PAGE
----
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Lookup NU author(s): Professor David ManningORCiD
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All plants require nitrogen (N), phosphorus (P) and potassium (K) as major nutrients, from a range of possible sources including artificial fertilisers. Both P and K (and almost all minor and trace nutrients) are derived from mined sources: P from phosphate rock and K from potassium salts such as sylvite (KCl). The reserves of P and K are equivalent to up to 400 years production at current rates, and resources have life expectancies of 1800 and 7500 years, respectively. Prices of K fertilisers are currently very high (US$ 500 per tonne), in part reflecting the cost of mining. However, nutrient audit studies for the end of the 20th Century show that although N is approximately in balance, 30% more P and twice as much K needs to be mined to compensate for that removed by crops. With growing global populations, world production of K needs to triple by 2050 to feed the expected population, whereas P production needs to increase by 70%. In these circumstances, there is a pressing need to broaden the range of available sources of K, especially for farmers who cannot afford conventional fertilisers. Candidates include the silicate minerals, such as feldspars, feldspathoids and micas. Mineral dissolution rates show that feldspathoids dissolve 105 –107 times more rapidly than feldspars, and in contrast micas release K by cation exchange. Given the current high price of K, it is appropriate to consider widely available silicate minerals as an alternative source.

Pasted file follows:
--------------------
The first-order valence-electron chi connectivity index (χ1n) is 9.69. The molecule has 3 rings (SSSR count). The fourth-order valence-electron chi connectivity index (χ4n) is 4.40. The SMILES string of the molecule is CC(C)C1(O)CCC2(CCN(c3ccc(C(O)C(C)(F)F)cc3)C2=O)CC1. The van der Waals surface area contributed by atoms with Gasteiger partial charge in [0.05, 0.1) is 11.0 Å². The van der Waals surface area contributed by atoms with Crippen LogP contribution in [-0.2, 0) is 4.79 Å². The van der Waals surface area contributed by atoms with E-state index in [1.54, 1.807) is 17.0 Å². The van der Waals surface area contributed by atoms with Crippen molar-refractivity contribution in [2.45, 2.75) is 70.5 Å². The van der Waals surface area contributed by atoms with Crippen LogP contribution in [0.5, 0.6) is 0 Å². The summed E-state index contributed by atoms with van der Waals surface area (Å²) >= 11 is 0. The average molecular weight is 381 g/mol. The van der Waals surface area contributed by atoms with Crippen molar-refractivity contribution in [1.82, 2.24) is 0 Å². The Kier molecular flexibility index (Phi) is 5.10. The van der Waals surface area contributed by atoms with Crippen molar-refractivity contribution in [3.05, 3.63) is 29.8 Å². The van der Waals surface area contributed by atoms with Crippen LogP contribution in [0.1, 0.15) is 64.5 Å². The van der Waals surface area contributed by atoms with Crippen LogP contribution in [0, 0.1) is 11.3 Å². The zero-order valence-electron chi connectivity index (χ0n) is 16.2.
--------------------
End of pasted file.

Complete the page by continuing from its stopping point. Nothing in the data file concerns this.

Author(s): Manning DAC
Editor(s): Harrison, R.M., Hester, R.E.
Publication type: Book Chapter
Publication status: Published
Book Title: Soil Quality and Food Security
Series Title: Issues in Environmental Science and Technology
Publisher: Royal Society of Chemistry
Place Published: London
Library holdings: Search Newcastle University Library for this item